This raises complex philosophic questions about collective and aggregated responsibility that can’t be addressed here. Nevertheless, it is obviously true that without fans there is no professional sport. But one’s individual contribution to the practice is beyond minuscule. It is the proverbial drop in the ocean. So if one’s minuscule contribution hardly marks a causally difference one way or the other, then it is reasonable to ask whether withdrawing one’s fan support has any meaningful effect. If it doesn’t, then it seems unreasonable to say that, other things being equal, one has an obligation to stop watching.


How do weigh and balance all this? That’s something worth thinking more about, but I do think that to get to the conclusion that it is wrong to watch football, you have to have good reason to think that at least one or two of the following (if not all) are true:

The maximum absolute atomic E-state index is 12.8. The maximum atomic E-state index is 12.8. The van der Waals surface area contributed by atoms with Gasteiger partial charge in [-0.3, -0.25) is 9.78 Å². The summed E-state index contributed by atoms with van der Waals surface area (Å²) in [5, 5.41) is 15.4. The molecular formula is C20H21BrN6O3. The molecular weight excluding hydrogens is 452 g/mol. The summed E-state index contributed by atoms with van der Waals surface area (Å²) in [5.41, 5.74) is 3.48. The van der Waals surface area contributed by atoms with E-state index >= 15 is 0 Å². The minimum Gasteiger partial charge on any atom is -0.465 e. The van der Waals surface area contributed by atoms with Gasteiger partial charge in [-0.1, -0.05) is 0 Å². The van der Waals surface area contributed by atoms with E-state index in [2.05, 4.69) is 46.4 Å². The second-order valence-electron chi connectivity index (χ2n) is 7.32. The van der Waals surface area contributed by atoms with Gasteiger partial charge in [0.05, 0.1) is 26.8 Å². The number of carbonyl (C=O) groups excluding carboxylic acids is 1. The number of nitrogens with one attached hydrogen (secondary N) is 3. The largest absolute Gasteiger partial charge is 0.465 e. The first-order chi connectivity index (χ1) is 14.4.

• The risk of CTE (or other serious long-term brain injury) is severe, significant, and far-reaching.
  • That this danger is too severe to be sufficiently autonomous or that the danger has sufficient effect on future autonomy such that we ought to be preventing or significantly restricting the activity.
  • The leagues, etc., are not doing even the moral minimum to mitigate, prevent, or educate about concussions.
  • Fan responsibility is sufficient that one has an obligation to withdraw their support.

While there is much room for rational disagreement and the need for continual reassessment of these issues, I am not yet prepared to assent to any of these claims.

Further Reading:


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Filed under concussion, Fandom, Football

Why I Love Baseball

I was emailing with a friend today and the subject of why Americans like baseball came up. He was not born in the States and doesn’t quite get baseball. That conversation gave me the opportunity to put into words some ideas of why I love baseball. And now that’s given me a topic for a blog post.